The word “factor” is often seen used in manuscripts of molecular biology and biochemistry as a fancy way of saying unknown. Before the inner workings of complex genetic of molecular pathways are understood, there are often clues that suggest the presence and operation of certain unknown and unnamed components which might be labeled factor for lack of a better term (e.g. transcription factor, or translation initiation factor). Later these factors may become well described; sometimes the term factor is dropped or in some cases, especially where it was applied to a single instance of what is a large family of “factors” the term will stick.

The point in mentioning these semantics is that the public is generally (kept?) unaware of how complicated the research process is, and how scientists who venture into discovering the unknown have to pick and choose their battles, making choices about how much or how many details they will pursue and at what cost.

It has been suspected for some time now that in Alzheimer’s the abnormal build up of plaques (formed by proteins called β-Amyloids) cause toxicity to neurons and damage the functioning of the brain. This finding was already a major step in fighting a devastating disease which is still poorly understood and which, not for lack of effort, has no satisfactory clinical intervention beyond attempts at early identification, some mildly successful drugs which may delay its onset, and general palliative care.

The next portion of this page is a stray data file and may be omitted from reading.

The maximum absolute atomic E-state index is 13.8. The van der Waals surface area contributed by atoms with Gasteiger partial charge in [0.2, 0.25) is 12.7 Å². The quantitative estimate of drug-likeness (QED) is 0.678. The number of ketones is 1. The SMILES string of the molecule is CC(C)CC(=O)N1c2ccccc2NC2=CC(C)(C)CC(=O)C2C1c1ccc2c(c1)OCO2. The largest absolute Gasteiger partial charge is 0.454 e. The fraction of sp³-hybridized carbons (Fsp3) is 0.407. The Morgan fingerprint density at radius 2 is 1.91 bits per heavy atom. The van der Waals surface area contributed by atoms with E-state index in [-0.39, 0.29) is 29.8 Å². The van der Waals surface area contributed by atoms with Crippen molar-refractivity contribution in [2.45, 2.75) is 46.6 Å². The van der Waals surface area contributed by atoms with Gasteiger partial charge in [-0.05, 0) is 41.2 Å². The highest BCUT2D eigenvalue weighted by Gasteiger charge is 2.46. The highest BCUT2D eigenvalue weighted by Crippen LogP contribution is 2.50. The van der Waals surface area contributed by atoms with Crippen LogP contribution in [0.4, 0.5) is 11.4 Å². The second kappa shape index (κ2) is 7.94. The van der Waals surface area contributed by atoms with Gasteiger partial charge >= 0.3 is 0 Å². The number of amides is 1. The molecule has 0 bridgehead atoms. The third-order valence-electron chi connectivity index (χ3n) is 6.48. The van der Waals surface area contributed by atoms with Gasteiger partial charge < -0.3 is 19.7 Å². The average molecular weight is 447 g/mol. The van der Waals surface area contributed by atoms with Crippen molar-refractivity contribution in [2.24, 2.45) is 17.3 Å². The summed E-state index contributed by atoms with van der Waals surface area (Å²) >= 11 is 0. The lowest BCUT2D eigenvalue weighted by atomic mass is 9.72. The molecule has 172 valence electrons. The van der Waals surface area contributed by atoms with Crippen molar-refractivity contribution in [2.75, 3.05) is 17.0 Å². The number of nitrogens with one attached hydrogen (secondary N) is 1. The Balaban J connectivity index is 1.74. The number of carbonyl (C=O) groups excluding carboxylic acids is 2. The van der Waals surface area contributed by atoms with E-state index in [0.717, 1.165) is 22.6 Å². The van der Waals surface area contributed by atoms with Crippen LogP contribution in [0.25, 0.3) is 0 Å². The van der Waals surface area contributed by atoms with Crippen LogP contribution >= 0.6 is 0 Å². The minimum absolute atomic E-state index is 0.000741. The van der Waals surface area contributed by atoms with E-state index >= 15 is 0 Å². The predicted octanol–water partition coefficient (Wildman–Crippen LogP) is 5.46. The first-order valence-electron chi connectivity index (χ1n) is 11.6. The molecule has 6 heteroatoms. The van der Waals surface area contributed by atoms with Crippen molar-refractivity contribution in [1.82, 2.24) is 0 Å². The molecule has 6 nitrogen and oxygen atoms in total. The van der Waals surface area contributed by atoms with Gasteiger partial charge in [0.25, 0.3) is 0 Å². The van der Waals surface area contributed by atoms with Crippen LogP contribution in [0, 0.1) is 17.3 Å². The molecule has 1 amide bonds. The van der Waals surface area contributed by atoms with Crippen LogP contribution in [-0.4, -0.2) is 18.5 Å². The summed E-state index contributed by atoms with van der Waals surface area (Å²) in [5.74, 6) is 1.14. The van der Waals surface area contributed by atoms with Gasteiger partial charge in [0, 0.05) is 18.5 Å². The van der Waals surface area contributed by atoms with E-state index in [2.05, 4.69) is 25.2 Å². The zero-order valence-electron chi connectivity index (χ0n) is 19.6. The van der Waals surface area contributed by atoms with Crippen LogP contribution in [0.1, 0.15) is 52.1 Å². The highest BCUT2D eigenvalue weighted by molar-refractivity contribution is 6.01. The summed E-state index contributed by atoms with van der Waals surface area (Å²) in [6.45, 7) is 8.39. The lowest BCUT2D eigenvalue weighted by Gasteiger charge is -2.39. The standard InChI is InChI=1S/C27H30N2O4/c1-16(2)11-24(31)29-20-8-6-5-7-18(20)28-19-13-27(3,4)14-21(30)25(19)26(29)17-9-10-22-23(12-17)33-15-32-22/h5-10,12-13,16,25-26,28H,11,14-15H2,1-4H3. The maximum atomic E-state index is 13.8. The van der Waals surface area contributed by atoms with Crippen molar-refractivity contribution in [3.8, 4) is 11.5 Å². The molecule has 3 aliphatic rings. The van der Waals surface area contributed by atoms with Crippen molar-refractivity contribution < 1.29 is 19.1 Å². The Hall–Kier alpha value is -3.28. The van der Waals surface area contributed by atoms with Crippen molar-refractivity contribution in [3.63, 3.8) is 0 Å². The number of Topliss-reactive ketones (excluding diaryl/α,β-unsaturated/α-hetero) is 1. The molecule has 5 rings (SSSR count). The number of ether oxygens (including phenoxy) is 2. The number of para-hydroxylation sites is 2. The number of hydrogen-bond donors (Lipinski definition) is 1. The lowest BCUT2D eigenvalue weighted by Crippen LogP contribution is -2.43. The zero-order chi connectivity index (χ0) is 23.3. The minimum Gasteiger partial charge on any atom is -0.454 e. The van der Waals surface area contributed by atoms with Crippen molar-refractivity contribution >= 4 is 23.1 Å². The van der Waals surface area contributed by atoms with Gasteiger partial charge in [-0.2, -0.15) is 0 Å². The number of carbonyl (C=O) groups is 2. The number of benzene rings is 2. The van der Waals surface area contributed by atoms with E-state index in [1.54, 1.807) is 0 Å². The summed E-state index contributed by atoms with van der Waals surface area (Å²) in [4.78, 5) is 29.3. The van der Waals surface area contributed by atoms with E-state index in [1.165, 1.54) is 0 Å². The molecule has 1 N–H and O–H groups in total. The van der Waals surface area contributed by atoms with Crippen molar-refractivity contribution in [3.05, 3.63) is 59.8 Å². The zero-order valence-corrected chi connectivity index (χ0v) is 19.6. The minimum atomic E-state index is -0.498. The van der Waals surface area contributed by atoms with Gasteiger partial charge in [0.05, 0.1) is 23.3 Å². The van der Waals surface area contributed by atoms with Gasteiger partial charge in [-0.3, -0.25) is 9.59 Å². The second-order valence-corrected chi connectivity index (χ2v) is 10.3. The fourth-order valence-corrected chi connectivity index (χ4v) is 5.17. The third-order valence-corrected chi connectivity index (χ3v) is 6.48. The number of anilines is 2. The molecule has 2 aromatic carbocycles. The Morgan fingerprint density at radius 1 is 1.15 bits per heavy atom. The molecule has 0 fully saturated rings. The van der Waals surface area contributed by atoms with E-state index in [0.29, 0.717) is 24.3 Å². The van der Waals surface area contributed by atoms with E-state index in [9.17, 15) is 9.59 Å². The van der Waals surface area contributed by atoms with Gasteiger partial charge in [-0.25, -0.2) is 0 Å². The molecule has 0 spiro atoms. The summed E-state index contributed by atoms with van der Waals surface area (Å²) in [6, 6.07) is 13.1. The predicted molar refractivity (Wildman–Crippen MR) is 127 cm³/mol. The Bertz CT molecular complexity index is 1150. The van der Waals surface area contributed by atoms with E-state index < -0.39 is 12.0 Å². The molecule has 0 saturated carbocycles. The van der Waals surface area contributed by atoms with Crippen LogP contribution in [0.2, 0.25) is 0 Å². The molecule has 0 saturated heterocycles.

Recently, an investigation published here in the Journal of Biological Chemistry neatly illustrates how refined sleuthing can refine the instruments of inquiry available in the fight against Alzheimer’s and other debilitating diseases. The β -amyloid protein (APP) which has been the subject of previous study actually comes in three forms (APP695, APP751, and APP770) which differ in the amino acid length of the protein. The work by Nikolai Belyaev demined that it this dangerous plaque is formed mainly by the APP695 form which is found in higher concentration in brain and nerve cells. Identification of this particular APP isoform also explains the presence of another protein (AICD) which forms when the APP695 isoform is broken down leading to activation of genes that further damage cells.

So why weren’t researchers focusing on this isoform before, instead choosing to study all three forms of APP (as if they were a single entity)? It’s a valid question. Was this negligence on anyone’s part? Mostly likely the answer is no. This new finding is simply the unfolding of the scientific process such as it is. For those who did the original work on looking at β -amyloid proteins, or any other proteins, there are only a limited number of questions that can be asked within a given time, given budget, or a given amount of accessible knowledge. Although the pace of research is in Alzheimer’s accelerating, the picture is never complete; pointed investigations like this one will continue to find gaps, and sharpen the focus as progress is made toward a cure.